New Async Programming Videos

Some great new video’s on MSDN showing how to do async programming using the Async CTP. There are different versions of video’s for both VB and C#. This is a great opportunity to see the power of the new Async languages featuresand follow through a series of examples showing how easy it is to… Read more

How to keep a local variable in scope across a try and catch block?

The following code won’t work, because conn goes out of scope before you enter the catch block.        try         {             Connection conn = new Connection();             conn.Open();         }         catch         {             if (conn != null) conn.Close();         }   The fix is simple – just declare conn before entering the… Read more

Where can I get a full comparison between C# and VB.NET?

Microsoft provides a very full language equivalents page which compares not only C# and VB.NET, but also other languages targeted at the .NET framework. It looks at the equivalent concepts, keywords, types, operators etc. A very valuable resource when you’re trying to read or write code in a language which isn’t your preferred one. [Author:… Read more

What do I use instead of addressof?

To create delegate instances in C#, you just specify the delegate type, the method, and (if you want to create a delegate targetting a different instance or type from the current one) the target. For instance, each of these creates a ThreadStart delegate: ThreadStart x1 = new ThreadStart(SomeInstanceMethod); ThreadStart x2 = new ThreadStart(AnotherType.SomeStaticMethod); ThreadStart x3… Read more

How do I get the rightmost part of a string, as with the VB Right function?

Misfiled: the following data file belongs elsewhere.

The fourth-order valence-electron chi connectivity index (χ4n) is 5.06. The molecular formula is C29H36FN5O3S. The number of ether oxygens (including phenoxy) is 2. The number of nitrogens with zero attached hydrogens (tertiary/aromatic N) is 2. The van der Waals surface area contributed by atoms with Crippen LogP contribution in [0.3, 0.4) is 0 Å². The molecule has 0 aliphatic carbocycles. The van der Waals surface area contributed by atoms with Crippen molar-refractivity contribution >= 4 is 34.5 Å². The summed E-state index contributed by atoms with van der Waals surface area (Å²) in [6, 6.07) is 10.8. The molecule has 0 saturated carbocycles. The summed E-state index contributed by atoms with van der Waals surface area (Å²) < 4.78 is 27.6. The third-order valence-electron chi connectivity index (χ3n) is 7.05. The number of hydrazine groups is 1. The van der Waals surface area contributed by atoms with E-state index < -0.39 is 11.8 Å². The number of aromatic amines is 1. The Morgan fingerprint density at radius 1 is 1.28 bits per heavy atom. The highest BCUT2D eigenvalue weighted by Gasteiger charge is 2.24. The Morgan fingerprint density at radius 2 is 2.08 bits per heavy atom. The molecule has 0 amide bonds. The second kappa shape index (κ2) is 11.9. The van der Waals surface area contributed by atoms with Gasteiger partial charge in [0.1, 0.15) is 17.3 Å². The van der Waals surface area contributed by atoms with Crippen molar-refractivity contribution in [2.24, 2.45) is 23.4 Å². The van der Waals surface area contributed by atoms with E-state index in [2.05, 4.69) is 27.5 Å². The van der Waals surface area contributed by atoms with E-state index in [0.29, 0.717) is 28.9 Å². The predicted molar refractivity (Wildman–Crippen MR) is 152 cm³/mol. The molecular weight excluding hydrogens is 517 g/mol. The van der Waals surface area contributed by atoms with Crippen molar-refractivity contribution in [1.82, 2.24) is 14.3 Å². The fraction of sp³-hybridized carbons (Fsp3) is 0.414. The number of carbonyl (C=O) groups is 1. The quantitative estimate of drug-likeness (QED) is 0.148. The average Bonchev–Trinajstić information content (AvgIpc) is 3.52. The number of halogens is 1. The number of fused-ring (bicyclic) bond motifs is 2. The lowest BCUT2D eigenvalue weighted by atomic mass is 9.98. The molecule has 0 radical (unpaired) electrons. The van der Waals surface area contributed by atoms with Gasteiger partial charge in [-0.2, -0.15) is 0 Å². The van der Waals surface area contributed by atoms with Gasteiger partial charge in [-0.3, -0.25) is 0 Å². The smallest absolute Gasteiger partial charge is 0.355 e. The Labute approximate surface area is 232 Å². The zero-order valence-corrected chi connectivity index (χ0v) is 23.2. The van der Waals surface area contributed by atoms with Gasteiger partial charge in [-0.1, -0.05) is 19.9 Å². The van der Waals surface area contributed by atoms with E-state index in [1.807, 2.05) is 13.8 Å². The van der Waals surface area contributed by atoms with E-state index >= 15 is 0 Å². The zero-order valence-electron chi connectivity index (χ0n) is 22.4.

Use <code>String.Substring</code>. Assuming that <code>x</code> is a string of length at least <code>n</code>, to get the last <code>n</code> characters, you would use <code>x.Substring(x.Length-n)</code>. <p> Note that the above assumes that the string is at least <code>n</code> characters long. For a more robust version, you might use something like: <code>x.Length . </code> [Author: Jon Skeet]… Read more

Why doesn’t C# have VB.NET’s ‘with’ operator?

Many people, including the C# language designers, believe that ‘with’ often harms readability, and is more of a curse than a blessing. It is clearer to declare a local variable with a meaningful name, and use that variable to perform multiple operations on a single object, than it is to have a block with a… Read more

What are the advantages of C# over VB.NET and vice versa?

The choice between C# and VB.NET is largely one of subjective preference. Some people like C#’s terse syntax, others like VB.NET’s natural language, case-insensitive approach. Both have access to the same framework libraries. Both will perform largely equivalently (with a few small differences which are unlikely to affect most people, assuming VB.NET is used with… Read more